Each photocopy supplied via ILL to another library includes the following on the first page of the copy:
NOTICE: This material may be protected by Copyright Law, Title 17, U.S. Code.
Media and Computer Works and Internet
Copyright protection covers the copying of more than printed material. All media is also covered including items on the Internet or World Wide Web. More stringent guidelines may apply to images, graphics, video, sound, etc. There are several sites which provide media specific information.
- Association of Information Media and Equipment - Useful Copyright and Media Links
- Copyright Policies at VT's University Libraries - Virginia Polytechnic Institute and State University (Basic Resource on US copyright law).
- Music Library Association - Guide to Copyright
- 10 Big Myths About Copyright Explained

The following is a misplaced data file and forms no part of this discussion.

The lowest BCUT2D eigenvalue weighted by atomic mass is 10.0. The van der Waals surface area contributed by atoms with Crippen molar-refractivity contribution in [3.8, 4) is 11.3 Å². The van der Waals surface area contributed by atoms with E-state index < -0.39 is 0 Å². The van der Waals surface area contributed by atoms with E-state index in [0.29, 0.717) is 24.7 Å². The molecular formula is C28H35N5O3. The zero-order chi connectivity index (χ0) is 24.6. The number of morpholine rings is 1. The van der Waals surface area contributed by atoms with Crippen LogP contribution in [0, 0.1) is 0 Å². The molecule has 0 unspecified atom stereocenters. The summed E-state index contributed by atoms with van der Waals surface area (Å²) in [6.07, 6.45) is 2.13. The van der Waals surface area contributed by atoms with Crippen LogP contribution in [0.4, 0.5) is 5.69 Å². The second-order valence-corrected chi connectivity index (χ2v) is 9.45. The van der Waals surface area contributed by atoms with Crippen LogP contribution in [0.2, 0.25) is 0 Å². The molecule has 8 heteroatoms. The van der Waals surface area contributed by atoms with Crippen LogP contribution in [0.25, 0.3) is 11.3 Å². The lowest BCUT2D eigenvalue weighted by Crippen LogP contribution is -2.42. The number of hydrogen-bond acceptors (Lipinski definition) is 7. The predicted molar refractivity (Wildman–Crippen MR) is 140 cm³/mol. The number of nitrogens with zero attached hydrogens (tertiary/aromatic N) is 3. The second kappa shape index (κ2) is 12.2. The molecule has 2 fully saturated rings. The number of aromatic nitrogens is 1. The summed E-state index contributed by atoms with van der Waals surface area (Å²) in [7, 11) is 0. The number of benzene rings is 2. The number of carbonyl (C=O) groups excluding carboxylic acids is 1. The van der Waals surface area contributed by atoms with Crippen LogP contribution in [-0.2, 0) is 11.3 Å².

Areas of the library where CD-ROM, audiovisual, and microcomputer equipment is available for public use will display the following notice:
NOTICE: The U.S. Copyright Law (Title 17, U.S. Code) and University licensing agreements govern the making of reproductions of audiovisual material, microcomputer software and proprietary databases. The person using this equipment is liable for any infringement.
Reprographic machines in the library for public use are the responsibility of the University 49er Shops. Notices similar to the following will be displayed on all unsupervised copying machines in the University Library.
NOTICE: The U.S. Copyright Law (Title 17 U.S. Code) governs the making of photocopies or other reproductions of copyrighted material. The person using this equipment is liable for any infringement.
- Conference on Fair Use - U.S. Government
- Copyright Office - U.S. Government
- Copyright Term and the Public Domain in the United States - Cornell University
- Fair Use - Stanford University
- Frequently Asked Questions About Copyright - U.S. Government
- Getting Permission: Where and How - Washington State University
Available in booklet form in the Library:
- Questions and Answers on Copyright for the Campus Community: Includes Software and Internet Issues. Association of American Publishers, 1997.
Content maintained by the Library Reserve Services